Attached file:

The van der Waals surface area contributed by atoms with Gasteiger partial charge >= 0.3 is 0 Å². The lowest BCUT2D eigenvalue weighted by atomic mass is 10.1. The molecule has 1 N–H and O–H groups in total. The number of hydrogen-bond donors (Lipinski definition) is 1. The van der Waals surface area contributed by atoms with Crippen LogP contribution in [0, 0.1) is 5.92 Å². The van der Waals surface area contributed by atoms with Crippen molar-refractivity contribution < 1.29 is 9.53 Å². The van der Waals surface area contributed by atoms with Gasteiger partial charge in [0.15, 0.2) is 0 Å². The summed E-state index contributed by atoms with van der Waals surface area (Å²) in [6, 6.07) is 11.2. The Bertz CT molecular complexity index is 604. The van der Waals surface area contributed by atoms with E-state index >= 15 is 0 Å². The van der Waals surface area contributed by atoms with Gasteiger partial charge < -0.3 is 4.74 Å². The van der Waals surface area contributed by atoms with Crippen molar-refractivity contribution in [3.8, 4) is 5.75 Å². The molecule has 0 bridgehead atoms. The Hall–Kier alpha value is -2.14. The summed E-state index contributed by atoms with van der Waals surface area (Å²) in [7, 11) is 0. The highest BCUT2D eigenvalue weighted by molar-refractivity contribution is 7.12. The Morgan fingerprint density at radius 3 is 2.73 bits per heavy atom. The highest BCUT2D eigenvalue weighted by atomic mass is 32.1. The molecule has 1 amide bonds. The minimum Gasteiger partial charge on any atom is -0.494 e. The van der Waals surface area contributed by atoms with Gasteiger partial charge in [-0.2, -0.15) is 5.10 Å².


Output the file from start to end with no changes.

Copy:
The van der Waals surface area contributed by atoms with Gasteiger partial charge >= 0.3 is 0 Å². The lowest BCUT2D eigenvalue weighted by atomic mass is 10.1. The molecule has 1 N–H and O–H groups in total. The number of hydrogen-bond donors (Lipinski definition) is 1. The van der Waals surface area contributed by atoms with Crippen LogP contribution in [0, 0.1) is 5.92 Å². The van der Waals surface area contributed by atoms with Crippen molar-refractivity contribution < 1.29 is 9.53 Å². The van der Waals surface area contributed by atoms with Gasteiger partial charge in [0.15, 0.2) is 0 Å². The summed E-state index contributed by atoms with van der Waals surface area (Å²) in [6, 6.07) is 11.2. The Bertz CT molecular complexity index is 604. The van der Waals surface area contributed by atoms with E-state index >= 15 is 0 Å². The van der Waals surface area contributed by atoms with Gasteiger partial charge < -0.3 is 4.74 Å². The van der Waals surface area contributed by atoms with Crippen molar-refractivity contribution in [3.8, 4) is 5.75 Å². The molecule has 0 bridgehead atoms. The Hall–Kier alpha value is -2.14. The summed E-state index contributed by atoms with van der Waals surface area (Å²) in [7, 11) is 0. The highest BCUT2D eigenvalue weighted by molar-refractivity contribution is 7.12. The Morgan fingerprint density at radius 3 is 2.73 bits per heavy atom. The highest BCUT2D eigenvalue weighted by atomic mass is 32.1. The molecule has 1 amide bonds. The minimum Gasteiger partial charge on any atom is -0.494 e. The van der Waals surface area contributed by atoms with Gasteiger partial charge in [-0.2, -0.15) is 5.10 Å².